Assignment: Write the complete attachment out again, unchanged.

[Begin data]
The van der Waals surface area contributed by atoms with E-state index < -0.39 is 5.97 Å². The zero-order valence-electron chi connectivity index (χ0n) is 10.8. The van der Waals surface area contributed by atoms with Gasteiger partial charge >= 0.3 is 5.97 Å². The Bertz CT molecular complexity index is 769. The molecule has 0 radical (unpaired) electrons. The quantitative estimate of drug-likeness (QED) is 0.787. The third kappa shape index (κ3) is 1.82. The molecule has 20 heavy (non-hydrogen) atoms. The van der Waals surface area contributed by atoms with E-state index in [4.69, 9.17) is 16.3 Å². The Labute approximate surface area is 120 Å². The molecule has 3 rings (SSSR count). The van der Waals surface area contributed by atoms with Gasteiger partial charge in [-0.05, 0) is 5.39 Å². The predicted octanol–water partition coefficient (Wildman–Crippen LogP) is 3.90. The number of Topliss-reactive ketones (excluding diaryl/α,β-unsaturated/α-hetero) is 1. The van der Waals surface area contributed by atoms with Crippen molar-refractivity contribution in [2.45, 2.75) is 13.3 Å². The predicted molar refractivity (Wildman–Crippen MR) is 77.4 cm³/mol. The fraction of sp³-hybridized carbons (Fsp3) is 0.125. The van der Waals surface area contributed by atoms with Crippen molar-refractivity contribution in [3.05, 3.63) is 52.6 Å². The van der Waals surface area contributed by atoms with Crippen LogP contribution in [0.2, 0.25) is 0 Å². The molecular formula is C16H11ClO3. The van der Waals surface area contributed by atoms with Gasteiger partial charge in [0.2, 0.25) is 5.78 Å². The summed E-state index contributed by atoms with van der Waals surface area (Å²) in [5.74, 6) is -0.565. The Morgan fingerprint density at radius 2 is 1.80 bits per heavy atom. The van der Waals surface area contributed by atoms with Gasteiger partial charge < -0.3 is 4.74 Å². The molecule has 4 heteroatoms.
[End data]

The van der Waals surface area contributed by atoms with E-state index < -0.39 is 5.97 Å². The zero-order valence-electron chi connectivity index (χ0n) is 10.8. The van der Waals surface area contributed by atoms with Gasteiger partial charge >= 0.3 is 5.97 Å². The Bertz CT molecular complexity index is 769. The molecule has 0 radical (unpaired) electrons. The quantitative estimate of drug-likeness (QED) is 0.787. The third kappa shape index (κ3) is 1.82. The molecule has 20 heavy (non-hydrogen) atoms. The van der Waals surface area contributed by atoms with E-state index in [4.69, 9.17) is 16.3 Å². The Labute approximate surface area is 120 Å². The molecule has 3 rings (SSSR count). The van der Waals surface area contributed by atoms with Gasteiger partial charge in [-0.05, 0) is 5.39 Å². The predicted octanol–water partition coefficient (Wildman–Crippen LogP) is 3.90. The number of Topliss-reactive ketones (excluding diaryl/α,β-unsaturated/α-hetero) is 1. The van der Waals surface area contributed by atoms with Crippen molar-refractivity contribution in [2.45, 2.75) is 13.3 Å². The predicted molar refractivity (Wildman–Crippen MR) is 77.4 cm³/mol. The fraction of sp³-hybridized carbons (Fsp3) is 0.125. The van der Waals surface area contributed by atoms with Crippen molar-refractivity contribution in [3.05, 3.63) is 52.6 Å². The van der Waals surface area contributed by atoms with Crippen LogP contribution in [0.2, 0.25) is 0 Å². The molecular formula is C16H11ClO3. The van der Waals surface area contributed by atoms with Gasteiger partial charge in [0.2, 0.25) is 5.78 Å². The summed E-state index contributed by atoms with van der Waals surface area (Å²) in [5.74, 6) is -0.565. The Morgan fingerprint density at radius 2 is 1.80 bits per heavy atom. The van der Waals surface area contributed by atoms with Gasteiger partial charge < -0.3 is 4.74 Å². The molecule has 4 heteroatoms.